Pennyland, New Jersey – Summer 1938

This blithe young man looks to me to be around 15 to 16 years old. Do you think it is one of the first times he was let off the leash by his parents?  The cheeky look on his face in both pictures, but particularly in the pose with the cigarette, suggests, YES!  Were these taken to impress a girlfriend, show off to his mates or as an accidental souvenir of his right of passage to adulthood? Whatever the case they were someone’s memento for many decades. Despite being faded, tarnished and stained, the photos radiate youthful joie de vivre some 74 years after they were taken. I can still feel his glee.

From what I have been able to discover, there were many Pennyland centres around the US and Canada offering a large selection of games and coin operated machines to amuse all ages. I think some were stand alone places but more generally they were part of a larger amusement park. The Pennyland where the above photos were taken has long since disappeared, as I can find no reference to it online. Any helpful information from out there would be most welcome!

Entrance to the Pennyland Arcade at the Glen Echo (Maryland) Amusement Park, 1928.

View of the Pennyland Arcade at 131 Royal Street, New Orleans. Date unknown.

10 comments
  1. It’s funny, but I didn’t even recognize that these are the same guy until you pointed it out.

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    • Interesting. But for the fact he is wearing the same clothes, and the similar gap in the curtain behind him, I would’ve thought they were taken on two different days – maybe they were? He was probably on holiday and had few items of clothing with him. I prefer to think the first one was at the beginning of his day out and the second, where his hair is all messy, was towards the end. He had had fun. Maybe his hair was tousled by a cute girl! Or he had a hair cut!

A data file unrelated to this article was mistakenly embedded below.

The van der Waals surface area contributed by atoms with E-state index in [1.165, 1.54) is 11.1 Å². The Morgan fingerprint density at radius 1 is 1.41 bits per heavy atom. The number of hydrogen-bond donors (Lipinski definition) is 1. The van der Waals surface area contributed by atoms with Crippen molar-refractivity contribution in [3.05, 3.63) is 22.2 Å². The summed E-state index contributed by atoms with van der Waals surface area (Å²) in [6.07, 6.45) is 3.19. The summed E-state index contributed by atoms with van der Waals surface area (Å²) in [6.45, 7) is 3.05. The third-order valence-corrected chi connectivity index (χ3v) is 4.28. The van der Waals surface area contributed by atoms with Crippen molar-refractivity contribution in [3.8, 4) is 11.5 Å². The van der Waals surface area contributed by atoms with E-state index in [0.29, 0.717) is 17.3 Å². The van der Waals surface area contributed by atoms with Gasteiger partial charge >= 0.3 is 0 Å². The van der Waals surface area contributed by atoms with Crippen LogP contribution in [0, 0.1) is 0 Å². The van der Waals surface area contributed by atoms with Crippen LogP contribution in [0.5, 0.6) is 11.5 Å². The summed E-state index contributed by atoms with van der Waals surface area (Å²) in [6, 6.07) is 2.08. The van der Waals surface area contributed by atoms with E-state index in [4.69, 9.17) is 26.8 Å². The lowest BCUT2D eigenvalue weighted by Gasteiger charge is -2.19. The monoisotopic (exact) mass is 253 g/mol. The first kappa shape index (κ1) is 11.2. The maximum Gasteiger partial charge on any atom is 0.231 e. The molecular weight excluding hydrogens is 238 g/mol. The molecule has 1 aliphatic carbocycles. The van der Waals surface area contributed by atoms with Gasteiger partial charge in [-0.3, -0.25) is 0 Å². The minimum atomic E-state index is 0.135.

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  2. m5son said:

    For whatever reason my first thought was to wonder if he survived the war. If he was 15 in 1938 than he was at least 18 in Dec of 1941, when Pearl Harbor happened.
    Cheeky chap that he was.

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  3. Very melancholy observation, Mike. I often think about that when I look at the civilian photobooth photos I have from pre-war Germany. I have never before thought about my American civilian photos in that way.

    I love old photos from the American Civil War. They always make me think about who survived and who didn’t. We humans are really good at ruining other people’s lives.

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    • m5son said:

      The Americans, British, Australian, and other brave souls who marched into hell to save our way of life in WW ll are heroes, one and all. So I cannot look at a photo of any young man from that time without considering his likely service and sacrifice. Yes, it is melancholy. That is part of who I am.

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  4. Thanks for visiting my “punny” photoblog and leaving a few “likes.” Yours is a really clever idea for a blog! I don’t imagine that anyone else would have the years of photobooth archives to duplicate what you are doing.

    –John; TheDailyGraff.com

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  5. elmediat said:

    Looked up some information on Pennyland in Canada. Apparently, there is a Urban legend ghost story related to an abandoned Pennyland amusement park in Manitoba/Saskatchewan.

    Those arcade parlours remind me of the ones they had at the Toronto CNE when I as a child.

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    • I think I read that story when I was researching the post. There were so many Pennylands in North America.

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